This Gavel to Gavel column is a summary of our full-length Q&A on Small Business Administration (SBA) loan programs.
On March 27, Congress passed the Coronavirus Aid, Relief, and Economic Security Act, which expanded two Small Business Administration loan programs – the Paycheck Protection Program and the Economic Injury Disaster Loan Program.
Small business owners, in particular, are anxious to receive relief under the historic act. Below is a summary of highlights of these two expanded lending programs:
• PPP loans: Eligible businesses may use PPP loans for payroll costs, health care, interest on mortgage payments, rent, utilities, and interest on any other debt. Eligibility requires that applicants had no more than 500 employees per physical location, were operational prior to Feb. 15, had employees on payroll, and paid wages and payroll taxes. They may receive the lesser of 2.5 times the average monthly payroll costs during the prior year or $10 million.
The dates to begin applying are small businesses and sole proprietorships on April 3 and independent contractors and self-employed individuals on April 10. The application deadline is June 30, but businesses should apply as soon as possible because there is a funding cap.
Businesses need to submit a PPP loan application along with payroll documentation to an approved lender. Businesses must certify that they suffered substantial economic injury from COVID-19 and that funds will be used to retain workers and maintain payroll, or make mortgage payments, lease payments, and utility payments.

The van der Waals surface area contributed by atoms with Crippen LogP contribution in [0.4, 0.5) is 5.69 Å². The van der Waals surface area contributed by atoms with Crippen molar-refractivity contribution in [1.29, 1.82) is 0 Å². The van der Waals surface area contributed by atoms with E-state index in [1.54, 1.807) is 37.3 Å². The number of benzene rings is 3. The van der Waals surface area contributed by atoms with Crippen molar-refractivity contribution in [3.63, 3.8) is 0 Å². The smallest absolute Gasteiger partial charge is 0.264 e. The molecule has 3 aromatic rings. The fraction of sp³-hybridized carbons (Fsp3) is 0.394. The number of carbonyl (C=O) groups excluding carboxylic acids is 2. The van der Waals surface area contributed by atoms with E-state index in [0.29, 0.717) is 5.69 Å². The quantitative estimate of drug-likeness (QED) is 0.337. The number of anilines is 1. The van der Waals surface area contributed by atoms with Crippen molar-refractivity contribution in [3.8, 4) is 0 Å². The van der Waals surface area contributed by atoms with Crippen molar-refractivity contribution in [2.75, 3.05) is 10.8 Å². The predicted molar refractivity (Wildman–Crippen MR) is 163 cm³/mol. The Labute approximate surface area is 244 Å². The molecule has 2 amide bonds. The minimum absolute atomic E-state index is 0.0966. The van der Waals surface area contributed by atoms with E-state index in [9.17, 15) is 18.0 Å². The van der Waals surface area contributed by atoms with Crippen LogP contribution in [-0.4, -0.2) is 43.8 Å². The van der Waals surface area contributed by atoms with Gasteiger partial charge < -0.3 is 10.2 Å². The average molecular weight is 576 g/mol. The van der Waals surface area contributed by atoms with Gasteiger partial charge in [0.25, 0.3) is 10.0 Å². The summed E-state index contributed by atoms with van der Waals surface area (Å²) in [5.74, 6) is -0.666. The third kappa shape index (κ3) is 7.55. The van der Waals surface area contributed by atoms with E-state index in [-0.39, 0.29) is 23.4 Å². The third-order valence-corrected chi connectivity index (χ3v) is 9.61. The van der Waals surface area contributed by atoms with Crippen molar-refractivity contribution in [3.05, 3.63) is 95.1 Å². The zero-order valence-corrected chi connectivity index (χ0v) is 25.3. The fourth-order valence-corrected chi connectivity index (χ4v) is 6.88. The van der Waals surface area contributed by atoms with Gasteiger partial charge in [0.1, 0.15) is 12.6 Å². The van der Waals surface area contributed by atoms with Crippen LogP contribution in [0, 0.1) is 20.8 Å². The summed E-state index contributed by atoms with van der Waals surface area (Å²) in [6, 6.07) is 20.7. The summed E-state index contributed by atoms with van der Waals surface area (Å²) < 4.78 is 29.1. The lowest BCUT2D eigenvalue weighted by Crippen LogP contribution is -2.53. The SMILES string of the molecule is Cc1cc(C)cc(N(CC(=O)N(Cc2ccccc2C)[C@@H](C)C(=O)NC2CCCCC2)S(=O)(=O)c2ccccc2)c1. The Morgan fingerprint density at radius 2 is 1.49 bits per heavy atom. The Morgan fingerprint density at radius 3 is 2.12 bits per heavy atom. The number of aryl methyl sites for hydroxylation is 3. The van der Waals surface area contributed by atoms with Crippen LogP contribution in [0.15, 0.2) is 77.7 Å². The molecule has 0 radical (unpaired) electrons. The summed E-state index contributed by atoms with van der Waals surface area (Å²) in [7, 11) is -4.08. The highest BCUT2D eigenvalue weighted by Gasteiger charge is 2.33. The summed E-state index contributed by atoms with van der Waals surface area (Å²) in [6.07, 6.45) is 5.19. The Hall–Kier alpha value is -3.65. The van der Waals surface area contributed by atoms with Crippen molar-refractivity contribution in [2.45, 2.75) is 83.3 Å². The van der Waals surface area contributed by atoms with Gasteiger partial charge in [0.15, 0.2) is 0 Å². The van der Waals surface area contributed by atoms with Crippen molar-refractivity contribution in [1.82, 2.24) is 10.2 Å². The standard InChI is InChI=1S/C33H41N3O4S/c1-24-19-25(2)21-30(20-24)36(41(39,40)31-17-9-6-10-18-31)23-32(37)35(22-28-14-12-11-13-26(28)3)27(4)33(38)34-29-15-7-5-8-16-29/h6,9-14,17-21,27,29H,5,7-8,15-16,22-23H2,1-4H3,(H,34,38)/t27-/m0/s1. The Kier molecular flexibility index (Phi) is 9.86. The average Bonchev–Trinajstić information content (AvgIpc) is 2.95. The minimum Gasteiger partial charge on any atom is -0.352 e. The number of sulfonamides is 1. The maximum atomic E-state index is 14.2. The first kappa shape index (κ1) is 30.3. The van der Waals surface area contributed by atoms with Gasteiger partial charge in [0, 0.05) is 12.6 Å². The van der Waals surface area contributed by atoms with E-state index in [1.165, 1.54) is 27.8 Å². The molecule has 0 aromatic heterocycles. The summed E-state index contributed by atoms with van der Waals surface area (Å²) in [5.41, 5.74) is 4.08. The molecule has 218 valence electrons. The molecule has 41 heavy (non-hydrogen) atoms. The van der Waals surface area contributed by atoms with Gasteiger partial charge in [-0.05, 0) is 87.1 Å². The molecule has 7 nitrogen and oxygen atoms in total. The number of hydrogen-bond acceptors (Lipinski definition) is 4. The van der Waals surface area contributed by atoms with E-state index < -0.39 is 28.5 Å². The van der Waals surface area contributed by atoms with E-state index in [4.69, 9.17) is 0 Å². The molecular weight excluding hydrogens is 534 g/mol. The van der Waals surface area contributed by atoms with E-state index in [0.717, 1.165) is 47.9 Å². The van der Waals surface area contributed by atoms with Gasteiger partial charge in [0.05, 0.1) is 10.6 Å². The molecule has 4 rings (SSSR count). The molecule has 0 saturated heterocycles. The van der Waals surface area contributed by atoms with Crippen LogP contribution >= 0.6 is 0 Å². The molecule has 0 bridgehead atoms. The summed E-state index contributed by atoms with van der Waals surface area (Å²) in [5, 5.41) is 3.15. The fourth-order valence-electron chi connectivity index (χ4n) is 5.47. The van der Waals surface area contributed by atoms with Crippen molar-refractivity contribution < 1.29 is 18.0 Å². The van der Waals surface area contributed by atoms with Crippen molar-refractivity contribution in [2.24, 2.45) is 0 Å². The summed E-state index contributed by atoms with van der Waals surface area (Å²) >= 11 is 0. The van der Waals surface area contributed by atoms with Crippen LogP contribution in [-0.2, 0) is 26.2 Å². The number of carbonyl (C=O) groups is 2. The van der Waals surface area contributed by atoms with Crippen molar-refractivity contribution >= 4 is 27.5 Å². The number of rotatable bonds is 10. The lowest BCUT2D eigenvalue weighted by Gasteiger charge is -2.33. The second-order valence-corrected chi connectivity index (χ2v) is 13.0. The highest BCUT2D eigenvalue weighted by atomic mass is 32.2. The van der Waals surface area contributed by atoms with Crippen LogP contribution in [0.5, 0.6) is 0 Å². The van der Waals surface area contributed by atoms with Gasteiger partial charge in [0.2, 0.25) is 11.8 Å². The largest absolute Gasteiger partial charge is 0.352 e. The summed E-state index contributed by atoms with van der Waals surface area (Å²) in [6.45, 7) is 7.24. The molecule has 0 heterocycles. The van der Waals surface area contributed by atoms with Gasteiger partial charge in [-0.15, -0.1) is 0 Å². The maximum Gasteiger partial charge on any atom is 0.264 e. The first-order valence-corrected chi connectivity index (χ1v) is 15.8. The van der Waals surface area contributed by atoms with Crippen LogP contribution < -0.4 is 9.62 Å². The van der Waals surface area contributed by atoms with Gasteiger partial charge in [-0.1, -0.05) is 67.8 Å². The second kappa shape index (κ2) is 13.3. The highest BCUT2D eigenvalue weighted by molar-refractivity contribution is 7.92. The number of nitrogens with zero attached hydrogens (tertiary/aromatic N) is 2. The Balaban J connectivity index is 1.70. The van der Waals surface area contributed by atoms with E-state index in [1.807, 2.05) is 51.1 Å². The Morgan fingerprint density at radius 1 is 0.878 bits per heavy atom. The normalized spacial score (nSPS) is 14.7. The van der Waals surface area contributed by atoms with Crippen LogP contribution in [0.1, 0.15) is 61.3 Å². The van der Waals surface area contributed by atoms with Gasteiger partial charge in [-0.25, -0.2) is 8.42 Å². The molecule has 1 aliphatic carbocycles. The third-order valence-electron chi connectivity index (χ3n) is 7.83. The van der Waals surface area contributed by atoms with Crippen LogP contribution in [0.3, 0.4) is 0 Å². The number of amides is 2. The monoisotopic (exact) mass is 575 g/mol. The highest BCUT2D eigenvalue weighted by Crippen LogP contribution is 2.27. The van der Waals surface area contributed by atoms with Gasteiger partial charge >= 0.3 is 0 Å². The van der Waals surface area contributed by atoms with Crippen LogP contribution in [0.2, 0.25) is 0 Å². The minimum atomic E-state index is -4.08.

• EIDL loans: Eligible businesses may use EIDL loans for working capital and they can be up to $2 million with interest rates of 3.75% for small businesses and 2.75% for nonprofits. Loan amounts are based on actual economic injury. Eligibility requires that applicants had no more than 500 employees in existence as of Jan. 31 and that they suffered substantial economic injury from COVID-19.
Additionally, if the loan is made before Dec. 31 and is $200,000 or less, there is no guarantee requirement. Applications should be submitted directly to the SBA, which can be found on its website.
There are numerous additional stipulations and details related to these two small business disaster loans that cannot fit onto this column format, including loan forgiveness criteria, amount determination and approved lenders. Applicants should consider discussing their application with legal representation.
Phillips Murrah attorneys Kara K. Laster and Alison J. Cross contributed to this column.